Why I Hated The DUFF
So before you all start a hate-campaign against me, let me explain. The main issue I had with this book wasn't with the writing or the book itself, it was with Bianca, the main character. The opinions I have are purely based on the book by Kody Keplinger, not the adaptation - although I hear they're very different, I am yet to see the movie.
The DUFF is about Bianca Piper, a teenager who is smart, knows her own mind and is determined to not let slimy man-sluts get to her. Until she meets Wesley Rush, the super hottie who has slept with most of the girls in their school. Bianca can't stand how arrogant Wesley is and when he tells her he's only speaking to her to get her friends attention, and tells her she is the Designated Ugly Fat Friend, her hate only deepens. As her home life becomes increasingly awful, so does her need for distraction and with Wesley hanging around, she soon turns to him to distract her and realizes he's not so bad after all.
Whilst the above synopsis sounds like quite the spoiler, it's actually basically the Goodreads description and the blurb on the book (I think.) The whole book is basically described in the above paragraph and it wasn't much more than that.
1. Bianca was shallow and had no self-respect.
Bianca started out as a great, strong teenager who knew her own mind and wasn't afraid to say what she was thinking. Then she met a boy. A boy she apparently hated, throughout the entire book yet she kept going back to him. I can understand liking a bad boy, or using somebody for a distraction that you don't initially like on a deeper level, but when a guy calls you ugly and fat? You get the hell out of there. You don't jump straight back into bed with him.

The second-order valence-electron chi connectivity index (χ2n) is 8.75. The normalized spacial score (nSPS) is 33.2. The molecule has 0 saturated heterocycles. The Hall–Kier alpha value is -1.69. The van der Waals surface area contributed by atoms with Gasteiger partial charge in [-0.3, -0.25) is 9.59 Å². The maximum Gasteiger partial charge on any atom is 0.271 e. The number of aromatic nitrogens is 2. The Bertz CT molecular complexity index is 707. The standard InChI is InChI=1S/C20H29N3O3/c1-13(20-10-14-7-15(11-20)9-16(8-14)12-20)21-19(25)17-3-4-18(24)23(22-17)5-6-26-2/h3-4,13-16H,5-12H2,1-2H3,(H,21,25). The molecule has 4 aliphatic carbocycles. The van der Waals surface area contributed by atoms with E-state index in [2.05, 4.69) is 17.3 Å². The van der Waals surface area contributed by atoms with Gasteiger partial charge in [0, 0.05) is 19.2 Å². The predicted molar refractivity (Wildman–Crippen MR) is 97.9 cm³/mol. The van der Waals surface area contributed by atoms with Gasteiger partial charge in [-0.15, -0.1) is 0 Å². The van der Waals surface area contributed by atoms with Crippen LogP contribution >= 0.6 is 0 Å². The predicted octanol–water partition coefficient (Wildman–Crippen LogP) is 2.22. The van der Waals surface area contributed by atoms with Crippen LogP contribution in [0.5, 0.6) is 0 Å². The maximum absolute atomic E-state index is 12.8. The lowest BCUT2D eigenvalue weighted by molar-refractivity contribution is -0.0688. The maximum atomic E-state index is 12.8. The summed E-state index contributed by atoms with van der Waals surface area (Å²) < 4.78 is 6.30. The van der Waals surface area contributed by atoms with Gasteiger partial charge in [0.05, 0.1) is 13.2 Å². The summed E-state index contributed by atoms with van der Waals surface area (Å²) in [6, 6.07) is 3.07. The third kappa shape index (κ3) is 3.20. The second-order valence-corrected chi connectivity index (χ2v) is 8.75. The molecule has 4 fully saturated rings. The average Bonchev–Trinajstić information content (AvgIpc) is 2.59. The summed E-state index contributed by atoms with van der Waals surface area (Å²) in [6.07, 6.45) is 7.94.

2. The character's had no depth and were boy-obsessed.
Aside from her family issues, there wasn't any more depth to Bianca and I found that incredibly disappointing. Nothing really happened to show us she had her own interests or life outside of Wesley. The relationships between Bianca and her friends seemed to revolve around going to the underage bar and talking about boys. I can't remember a scene where they didn't just talk about boys. Sure, as teenagers, it's a popular thing to talk about and after all, that is what the book is about - but it just felt like their world revolved around boys and I didn't like that.
3. It sends bad messages to young girls.
What I learnt from this book was that even if somebody calls you ugly and fat, it doesn't matter because he's hot and he takes your mind off your problems. No. This is not an okay message to send to young girls who may be reading this book! I also sends the message that people can make jokes about somebody being ugly and fat and it's okay because they didn't mean to cause any offence - it was just a joke. Again, still not okay.
I'm hoping since the film is supposed to be very different, that I will like it a lot more than I liked the book but as far as The DUFF goes, I'm not a fan.